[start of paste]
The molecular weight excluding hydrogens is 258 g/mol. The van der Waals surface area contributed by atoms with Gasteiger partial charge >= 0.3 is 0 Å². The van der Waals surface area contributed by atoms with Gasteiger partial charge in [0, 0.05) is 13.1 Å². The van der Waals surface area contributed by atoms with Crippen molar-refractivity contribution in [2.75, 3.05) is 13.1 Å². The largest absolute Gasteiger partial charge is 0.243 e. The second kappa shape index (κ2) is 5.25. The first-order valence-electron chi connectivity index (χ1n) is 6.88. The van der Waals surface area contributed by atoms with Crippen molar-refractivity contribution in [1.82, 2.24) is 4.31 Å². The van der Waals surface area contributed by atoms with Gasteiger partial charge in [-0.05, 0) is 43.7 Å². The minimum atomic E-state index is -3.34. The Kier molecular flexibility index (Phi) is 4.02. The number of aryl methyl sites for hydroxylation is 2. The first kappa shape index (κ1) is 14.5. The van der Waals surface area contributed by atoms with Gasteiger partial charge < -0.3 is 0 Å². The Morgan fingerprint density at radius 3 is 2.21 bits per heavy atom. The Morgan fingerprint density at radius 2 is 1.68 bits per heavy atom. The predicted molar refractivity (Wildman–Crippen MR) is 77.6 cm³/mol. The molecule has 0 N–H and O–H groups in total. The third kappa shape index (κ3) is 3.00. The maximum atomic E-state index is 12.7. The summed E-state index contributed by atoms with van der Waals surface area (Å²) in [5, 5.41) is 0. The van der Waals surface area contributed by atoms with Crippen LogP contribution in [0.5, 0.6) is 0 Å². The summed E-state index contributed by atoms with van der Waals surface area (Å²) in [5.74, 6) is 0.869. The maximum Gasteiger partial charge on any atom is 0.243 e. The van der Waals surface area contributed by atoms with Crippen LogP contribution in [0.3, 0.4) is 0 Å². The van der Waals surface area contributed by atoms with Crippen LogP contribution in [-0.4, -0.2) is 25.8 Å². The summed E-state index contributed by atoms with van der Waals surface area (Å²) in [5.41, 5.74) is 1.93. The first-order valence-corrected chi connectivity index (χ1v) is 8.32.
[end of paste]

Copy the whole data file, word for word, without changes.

The molecular weight excluding hydrogens is 258 g/mol. The van der Waals surface area contributed by atoms with Gasteiger partial charge >= 0.3 is 0 Å². The van der Waals surface area contributed by atoms with Gasteiger partial charge in [0, 0.05) is 13.1 Å². The van der Waals surface area contributed by atoms with Crippen molar-refractivity contribution in [2.75, 3.05) is 13.1 Å². The largest absolute Gasteiger partial charge is 0.243 e. The second kappa shape index (κ2) is 5.25. The first-order valence-electron chi connectivity index (χ1n) is 6.88. The van der Waals surface area contributed by atoms with Crippen molar-refractivity contribution in [1.82, 2.24) is 4.31 Å². The van der Waals surface area contributed by atoms with Gasteiger partial charge in [-0.05, 0) is 43.7 Å². The minimum atomic E-state index is -3.34. The Kier molecular flexibility index (Phi) is 4.02. The number of aryl methyl sites for hydroxylation is 2. The first kappa shape index (κ1) is 14.5. The van der Waals surface area contributed by atoms with Gasteiger partial charge < -0.3 is 0 Å². The Morgan fingerprint density at radius 3 is 2.21 bits per heavy atom. The Morgan fingerprint density at radius 2 is 1.68 bits per heavy atom. The predicted molar refractivity (Wildman–Crippen MR) is 77.6 cm³/mol. The molecule has 0 N–H and O–H groups in total. The third kappa shape index (κ3) is 3.00. The maximum atomic E-state index is 12.7. The summed E-state index contributed by atoms with van der Waals surface area (Å²) in [5, 5.41) is 0. The van der Waals surface area contributed by atoms with Crippen LogP contribution in [0.5, 0.6) is 0 Å². The summed E-state index contributed by atoms with van der Waals surface area (Å²) in [5.74, 6) is 0.869. The maximum Gasteiger partial charge on any atom is 0.243 e. The van der Waals surface area contributed by atoms with Crippen LogP contribution in [0.3, 0.4) is 0 Å². The van der Waals surface area contributed by atoms with Crippen LogP contribution in [-0.4, -0.2) is 25.8 Å². The summed E-state index contributed by atoms with van der Waals surface area (Å²) in [5.41, 5.74) is 1.93. The first-order valence-corrected chi connectivity index (χ1v) is 8.32.